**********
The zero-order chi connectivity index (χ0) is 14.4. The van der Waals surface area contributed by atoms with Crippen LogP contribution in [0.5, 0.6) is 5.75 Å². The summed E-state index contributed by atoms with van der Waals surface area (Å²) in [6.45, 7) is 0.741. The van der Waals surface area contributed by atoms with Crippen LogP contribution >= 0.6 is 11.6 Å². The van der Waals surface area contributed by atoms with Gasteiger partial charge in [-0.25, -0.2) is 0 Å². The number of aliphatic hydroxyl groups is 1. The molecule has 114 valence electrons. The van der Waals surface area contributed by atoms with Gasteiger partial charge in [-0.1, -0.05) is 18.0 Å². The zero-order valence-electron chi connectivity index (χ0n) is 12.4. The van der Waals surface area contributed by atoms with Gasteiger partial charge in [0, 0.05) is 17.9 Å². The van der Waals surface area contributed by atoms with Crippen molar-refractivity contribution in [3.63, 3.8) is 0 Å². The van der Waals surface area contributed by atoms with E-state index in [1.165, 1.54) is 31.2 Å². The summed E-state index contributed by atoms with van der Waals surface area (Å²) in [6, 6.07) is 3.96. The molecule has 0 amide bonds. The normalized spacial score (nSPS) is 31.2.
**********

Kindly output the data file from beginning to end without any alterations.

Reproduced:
The zero-order chi connectivity index (χ0) is 14.4. The van der Waals surface area contributed by atoms with Crippen LogP contribution in [0.5, 0.6) is 5.75 Å². The summed E-state index contributed by atoms with van der Waals surface area (Å²) in [6.45, 7) is 0.741. The van der Waals surface area contributed by atoms with Crippen LogP contribution >= 0.6 is 11.6 Å². The van der Waals surface area contributed by atoms with Gasteiger partial charge in [-0.25, -0.2) is 0 Å². The number of aliphatic hydroxyl groups is 1. The molecule has 114 valence electrons. The van der Waals surface area contributed by atoms with Gasteiger partial charge in [-0.1, -0.05) is 18.0 Å². The zero-order valence-electron chi connectivity index (χ0n) is 12.4. The van der Waals surface area contributed by atoms with Gasteiger partial charge in [0, 0.05) is 17.9 Å². The van der Waals surface area contributed by atoms with Crippen molar-refractivity contribution in [3.63, 3.8) is 0 Å². The van der Waals surface area contributed by atoms with E-state index in [1.165, 1.54) is 31.2 Å². The summed E-state index contributed by atoms with van der Waals surface area (Å²) in [6, 6.07) is 3.96. The molecule has 0 amide bonds. The normalized spacial score (nSPS) is 31.2.